Oberfeldweber Stefan Kohl refused to have his picture taken until he had combed his hair and polished his flying boots.
Major “Bob” Brooking , the 386th FS commander at the left
What Kohl and his colleagues did not know was that the American Industry had built almost 100.000 aircrafts during 1944 alone, and that a new P-47 was out of the factories at a rate of one per hour.
Two days later, Metz was overflowing with factory fresh P-47s.
Kohl was still in custody of the
“Hell Hawks”, and Brooking, who was
getting to know his prisoner,
gestured towards the silvery new
Thunderbolts on the flight line and
“Now, what do you think of that?”
It was perhaps time for a little humility.
The German looked at the
spanking-new aircraft, just arrived from a heartland that seemed capable of building an infinite number of them and said, "That is what is beating us."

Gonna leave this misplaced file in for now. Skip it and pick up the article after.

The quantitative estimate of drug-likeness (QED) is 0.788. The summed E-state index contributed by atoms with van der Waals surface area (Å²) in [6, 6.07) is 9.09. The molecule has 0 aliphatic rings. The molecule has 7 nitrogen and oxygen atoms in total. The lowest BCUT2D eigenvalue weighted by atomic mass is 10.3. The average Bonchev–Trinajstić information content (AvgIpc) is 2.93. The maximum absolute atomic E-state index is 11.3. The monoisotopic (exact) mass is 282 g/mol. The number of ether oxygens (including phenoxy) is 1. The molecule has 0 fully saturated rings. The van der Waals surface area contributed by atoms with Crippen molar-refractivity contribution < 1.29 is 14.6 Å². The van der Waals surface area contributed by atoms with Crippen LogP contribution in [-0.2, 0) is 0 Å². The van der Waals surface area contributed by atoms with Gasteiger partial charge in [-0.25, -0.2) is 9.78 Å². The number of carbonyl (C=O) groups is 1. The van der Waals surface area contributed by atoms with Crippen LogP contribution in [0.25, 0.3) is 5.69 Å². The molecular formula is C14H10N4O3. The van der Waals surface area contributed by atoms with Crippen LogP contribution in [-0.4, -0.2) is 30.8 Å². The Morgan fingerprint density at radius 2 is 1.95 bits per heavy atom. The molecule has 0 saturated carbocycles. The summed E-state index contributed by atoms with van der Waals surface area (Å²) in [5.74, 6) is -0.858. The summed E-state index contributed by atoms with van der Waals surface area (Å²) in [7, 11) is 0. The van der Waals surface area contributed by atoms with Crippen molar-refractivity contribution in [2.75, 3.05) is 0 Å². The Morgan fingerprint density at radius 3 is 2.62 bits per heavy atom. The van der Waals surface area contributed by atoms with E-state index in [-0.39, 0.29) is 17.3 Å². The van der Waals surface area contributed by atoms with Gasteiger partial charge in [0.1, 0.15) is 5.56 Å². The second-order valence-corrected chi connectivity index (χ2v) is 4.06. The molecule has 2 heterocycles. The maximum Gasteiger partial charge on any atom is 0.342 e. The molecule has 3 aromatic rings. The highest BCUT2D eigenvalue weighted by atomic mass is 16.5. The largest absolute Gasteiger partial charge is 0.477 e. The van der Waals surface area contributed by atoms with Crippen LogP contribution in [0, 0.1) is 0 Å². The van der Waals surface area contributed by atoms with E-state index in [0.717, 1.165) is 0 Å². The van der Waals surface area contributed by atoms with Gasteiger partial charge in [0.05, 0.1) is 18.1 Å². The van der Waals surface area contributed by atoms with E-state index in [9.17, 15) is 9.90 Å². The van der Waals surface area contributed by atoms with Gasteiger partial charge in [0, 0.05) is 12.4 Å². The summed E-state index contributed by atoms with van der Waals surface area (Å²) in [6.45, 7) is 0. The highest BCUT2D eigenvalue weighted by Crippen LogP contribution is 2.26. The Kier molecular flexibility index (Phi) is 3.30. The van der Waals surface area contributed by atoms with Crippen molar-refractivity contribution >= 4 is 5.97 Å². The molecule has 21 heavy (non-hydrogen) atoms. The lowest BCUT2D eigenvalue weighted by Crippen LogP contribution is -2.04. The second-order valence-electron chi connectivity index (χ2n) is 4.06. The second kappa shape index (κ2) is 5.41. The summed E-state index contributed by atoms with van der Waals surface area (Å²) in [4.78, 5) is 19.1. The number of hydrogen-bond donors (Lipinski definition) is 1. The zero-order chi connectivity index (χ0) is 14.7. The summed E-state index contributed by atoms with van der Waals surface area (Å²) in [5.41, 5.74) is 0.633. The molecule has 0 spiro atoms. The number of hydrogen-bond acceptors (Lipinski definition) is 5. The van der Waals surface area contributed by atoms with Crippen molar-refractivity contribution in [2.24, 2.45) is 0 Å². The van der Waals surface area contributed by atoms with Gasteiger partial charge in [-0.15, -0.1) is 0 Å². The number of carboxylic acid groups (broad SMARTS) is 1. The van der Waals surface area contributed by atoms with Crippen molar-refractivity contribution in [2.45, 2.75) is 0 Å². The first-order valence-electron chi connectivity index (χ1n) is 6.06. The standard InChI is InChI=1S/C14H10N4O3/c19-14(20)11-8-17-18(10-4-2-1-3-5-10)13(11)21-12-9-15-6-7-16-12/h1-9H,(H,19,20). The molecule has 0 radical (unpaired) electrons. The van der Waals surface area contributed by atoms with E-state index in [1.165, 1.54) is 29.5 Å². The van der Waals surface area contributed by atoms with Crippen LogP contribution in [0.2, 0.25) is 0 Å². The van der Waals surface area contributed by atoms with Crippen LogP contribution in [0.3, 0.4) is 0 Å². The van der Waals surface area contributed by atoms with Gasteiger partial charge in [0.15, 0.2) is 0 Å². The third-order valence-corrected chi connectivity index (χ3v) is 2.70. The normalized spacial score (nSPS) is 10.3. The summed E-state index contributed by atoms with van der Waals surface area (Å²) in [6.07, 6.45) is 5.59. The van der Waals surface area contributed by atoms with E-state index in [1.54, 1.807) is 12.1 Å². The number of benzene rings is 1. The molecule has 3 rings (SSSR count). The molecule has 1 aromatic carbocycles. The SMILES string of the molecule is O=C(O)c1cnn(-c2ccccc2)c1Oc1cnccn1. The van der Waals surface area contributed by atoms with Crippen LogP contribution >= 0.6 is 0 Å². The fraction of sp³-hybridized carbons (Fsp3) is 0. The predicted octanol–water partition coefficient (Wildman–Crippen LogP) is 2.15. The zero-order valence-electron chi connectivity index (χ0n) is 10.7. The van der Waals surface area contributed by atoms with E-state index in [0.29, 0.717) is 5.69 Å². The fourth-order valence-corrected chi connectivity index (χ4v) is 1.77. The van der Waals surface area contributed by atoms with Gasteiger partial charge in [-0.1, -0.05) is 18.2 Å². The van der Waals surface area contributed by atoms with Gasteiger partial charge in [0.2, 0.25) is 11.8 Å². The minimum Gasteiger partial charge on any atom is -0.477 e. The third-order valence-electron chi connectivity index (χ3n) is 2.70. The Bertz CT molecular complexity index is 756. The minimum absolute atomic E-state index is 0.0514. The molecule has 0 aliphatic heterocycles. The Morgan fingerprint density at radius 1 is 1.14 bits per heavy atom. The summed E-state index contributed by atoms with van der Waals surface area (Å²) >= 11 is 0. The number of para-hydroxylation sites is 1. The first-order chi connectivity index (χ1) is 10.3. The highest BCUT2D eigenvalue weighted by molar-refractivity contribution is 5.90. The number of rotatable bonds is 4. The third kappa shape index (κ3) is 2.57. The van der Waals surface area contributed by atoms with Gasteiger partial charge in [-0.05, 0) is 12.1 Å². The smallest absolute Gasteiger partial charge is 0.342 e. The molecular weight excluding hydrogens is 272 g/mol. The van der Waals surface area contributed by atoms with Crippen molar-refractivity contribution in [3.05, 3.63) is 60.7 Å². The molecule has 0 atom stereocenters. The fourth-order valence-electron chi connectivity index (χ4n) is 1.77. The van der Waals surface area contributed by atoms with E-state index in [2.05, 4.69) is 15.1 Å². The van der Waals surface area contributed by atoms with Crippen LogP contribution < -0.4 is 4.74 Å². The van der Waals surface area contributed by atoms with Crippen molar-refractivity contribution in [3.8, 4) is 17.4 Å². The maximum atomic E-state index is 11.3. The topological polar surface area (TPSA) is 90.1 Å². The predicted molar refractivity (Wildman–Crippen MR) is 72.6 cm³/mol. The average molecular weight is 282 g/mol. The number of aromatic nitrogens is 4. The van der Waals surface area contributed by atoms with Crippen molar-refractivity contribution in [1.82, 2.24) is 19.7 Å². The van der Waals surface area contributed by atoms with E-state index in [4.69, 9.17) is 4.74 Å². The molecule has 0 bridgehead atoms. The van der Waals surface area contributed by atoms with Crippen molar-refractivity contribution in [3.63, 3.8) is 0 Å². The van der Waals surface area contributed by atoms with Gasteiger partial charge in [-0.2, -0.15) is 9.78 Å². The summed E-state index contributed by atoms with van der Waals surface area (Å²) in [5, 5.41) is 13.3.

The losses at Metz
When the attack against the Metz and Etain airfields was over, the JG 53 “Pik As” Gruppen reported the loss of 20 Bf 109s and seven damaged.
This represented nearly 50 % of the attacking 52 fighters.
Some 13 pilots were missing; three were killed, six remain missing as of today, and four were captured. A further three were wounded.
The losses of the USAAF at Metz were 22 destroyed P-47 and 11 damaged.
Not all German pilots were as lucky as Stephan Kohl
One of his fellow JG 53 pilots, Uffz. Herbert Maxis in his Bf109 “White 13” was also hit by AA-fire and made a perfect belly landing only 200 yards from American AA-positions.